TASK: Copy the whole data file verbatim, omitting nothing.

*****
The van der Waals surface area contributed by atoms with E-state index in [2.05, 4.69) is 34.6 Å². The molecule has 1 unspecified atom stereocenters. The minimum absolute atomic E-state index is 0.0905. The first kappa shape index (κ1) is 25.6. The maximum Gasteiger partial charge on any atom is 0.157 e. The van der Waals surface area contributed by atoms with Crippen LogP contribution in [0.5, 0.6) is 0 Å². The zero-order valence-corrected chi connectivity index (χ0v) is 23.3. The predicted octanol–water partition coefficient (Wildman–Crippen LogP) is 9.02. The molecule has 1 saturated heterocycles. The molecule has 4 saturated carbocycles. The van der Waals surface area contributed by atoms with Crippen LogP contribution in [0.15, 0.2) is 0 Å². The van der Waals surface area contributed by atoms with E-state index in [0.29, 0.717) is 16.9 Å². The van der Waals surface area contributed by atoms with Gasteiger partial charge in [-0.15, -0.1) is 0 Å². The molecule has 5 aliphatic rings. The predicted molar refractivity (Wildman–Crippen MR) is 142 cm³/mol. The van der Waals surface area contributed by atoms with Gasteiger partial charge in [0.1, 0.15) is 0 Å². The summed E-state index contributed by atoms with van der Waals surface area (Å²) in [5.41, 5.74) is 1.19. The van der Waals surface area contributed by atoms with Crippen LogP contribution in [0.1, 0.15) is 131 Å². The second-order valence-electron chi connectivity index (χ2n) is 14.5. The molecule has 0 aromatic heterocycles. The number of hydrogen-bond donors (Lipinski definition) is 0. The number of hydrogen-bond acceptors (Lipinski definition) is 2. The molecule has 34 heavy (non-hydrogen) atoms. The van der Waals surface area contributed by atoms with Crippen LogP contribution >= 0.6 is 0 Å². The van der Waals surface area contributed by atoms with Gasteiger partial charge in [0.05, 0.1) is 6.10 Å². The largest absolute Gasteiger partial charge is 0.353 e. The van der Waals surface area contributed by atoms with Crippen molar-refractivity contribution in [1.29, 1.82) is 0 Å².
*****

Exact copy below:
The van der Waals surface area contributed by atoms with E-state index in [2.05, 4.69) is 34.6 Å². The molecule has 1 unspecified atom stereocenters. The minimum absolute atomic E-state index is 0.0905. The first kappa shape index (κ1) is 25.6. The maximum Gasteiger partial charge on any atom is 0.157 e. The van der Waals surface area contributed by atoms with Crippen LogP contribution in [0.5, 0.6) is 0 Å². The zero-order valence-corrected chi connectivity index (χ0v) is 23.3. The predicted octanol–water partition coefficient (Wildman–Crippen LogP) is 9.02. The molecule has 1 saturated heterocycles. The molecule has 4 saturated carbocycles. The van der Waals surface area contributed by atoms with Crippen LogP contribution in [0.15, 0.2) is 0 Å². The van der Waals surface area contributed by atoms with E-state index in [0.29, 0.717) is 16.9 Å². The van der Waals surface area contributed by atoms with Gasteiger partial charge in [-0.15, -0.1) is 0 Å². The molecule has 5 aliphatic rings. The predicted molar refractivity (Wildman–Crippen MR) is 142 cm³/mol. The van der Waals surface area contributed by atoms with Gasteiger partial charge in [0.1, 0.15) is 0 Å². The summed E-state index contributed by atoms with van der Waals surface area (Å²) in [5.41, 5.74) is 1.19. The van der Waals surface area contributed by atoms with Crippen LogP contribution in [0.1, 0.15) is 131 Å². The second-order valence-electron chi connectivity index (χ2n) is 14.5. The molecule has 0 aromatic heterocycles. The number of hydrogen-bond donors (Lipinski definition) is 0. The number of hydrogen-bond acceptors (Lipinski definition) is 2. The molecule has 34 heavy (non-hydrogen) atoms. The van der Waals surface area contributed by atoms with Crippen LogP contribution >= 0.6 is 0 Å². The van der Waals surface area contributed by atoms with Gasteiger partial charge in [0.05, 0.1) is 6.10 Å². The largest absolute Gasteiger partial charge is 0.353 e. The van der Waals surface area contributed by atoms with Crippen molar-refractivity contribution in [1.29, 1.82) is 0 Å².